Innovative Learning Centre
Human beings are meaning-makers — adapting, changing, and building understandings through knowledge-making discourses.
The Innovative Learning Centre (ILC) brings students, educators, and community members together from across disciplines and interests to co-create learning experiences invested in this elemental and formative nature of knowledge. Thus, innovation is not characterized as a distinct quality in self, others, and situations that is rare and special but, instead, turns to innovation’s roots of innovare, to renew, for insights into its elemental and catalytic roles within teaching/learning experiences of all kinds.
Multiple opportunities to revisit understandings through varied traditions, perspectives, and methodologies are understood as key to enlarging and deepening thinking. Documenting and analyzing the lived individual/collective curricular, programmatic, contextual, and ethical consequences for students, educators, and communities, articulating the innovative significances and implications for learners and learning, forms the ongoing tasks of the ILC.
In alignment with UBC Strategic Plan (2019), Shaping UBC’s Next Century, three themes of inclusion, collaboration and innovation represent key opportunities for transformational change:
- To design and develop inclusive places-spaces for exploration, creation, and experiential innovations focusing on pedagogical excellence.
- To foster collaborative possibilities for innovative connections across practitioners and researchers.
- To further innovative scholarship, research and community engagement locally, provincially, nationally, and globally.
Innovative, Collaborative, Inclusive Programming: Okanagan School of Education (OSE), Faculty of Education, UBC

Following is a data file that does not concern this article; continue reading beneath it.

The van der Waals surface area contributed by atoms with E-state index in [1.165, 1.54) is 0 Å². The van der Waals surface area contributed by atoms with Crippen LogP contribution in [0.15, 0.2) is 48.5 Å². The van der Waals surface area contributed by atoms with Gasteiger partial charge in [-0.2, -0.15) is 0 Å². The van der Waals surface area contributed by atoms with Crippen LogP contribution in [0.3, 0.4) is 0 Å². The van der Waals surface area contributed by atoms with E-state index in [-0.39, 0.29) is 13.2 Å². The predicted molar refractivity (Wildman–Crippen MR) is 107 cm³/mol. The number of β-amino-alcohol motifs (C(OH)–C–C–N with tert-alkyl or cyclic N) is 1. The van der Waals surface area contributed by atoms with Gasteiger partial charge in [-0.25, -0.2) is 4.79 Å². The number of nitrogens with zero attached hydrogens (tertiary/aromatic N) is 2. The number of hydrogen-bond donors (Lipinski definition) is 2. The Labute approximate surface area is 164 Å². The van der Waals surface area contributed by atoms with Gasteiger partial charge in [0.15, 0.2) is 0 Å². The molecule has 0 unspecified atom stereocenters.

The OSE is comprised of the undergraduate, professional development, summer institute, and graduate programs of study. A shared conception forming the heart of all our programs is an educator identity characterized by the notion of a scholar-practitioner. We understand a scholar-practitioner to be a student of learning — always renewing understandings. Thus, investing in the formative nature of professional knowledge is an educator’s task throughout all phases of one’s career. Our programs of study deliberately foster many opportunities for theory/practice intersections articulating:
- Needed curricular conditions, supports, and student and educator sensibilities.
- Exemplars, making visible the entrusting of learning to educators and their students as generative springboards for others to gain access to possibilities for the particulars of their contexts.
- Shared language to articulate the learner/learning intents for all involved.
- Research and scholarly activities documenting, disseminating, and mobilizing the long-term significances.
Innovative Collaborations: The Small Secondary School Think Tank
The Small Secondary School Think Tank was created in 2013 as a result of the Rural Education Advisory expressing a need for an annual event where educators from across the province could come together in an effort to share ideas and collaborate on the unique challenges faced by small schools in British Columbia.
The Think Tank, hosted by the Okanagan School of Education, takes place in the Innovative Learning Centre (ILC) Learning Lab, located in the Engineering, Management and Education (EME 1123) Building on UBC’s Okanagan campus annually.
Each year one case study school is chosen. During the two-day think tank, educators discuss the case school and the unique challenges faced by the school community. Educators also participate in a Design Challenge. This is a process where educators creatively identify problems, and then solutions, using design thinking, a philosophy supported by the ILC.
Review the most recent case studies below.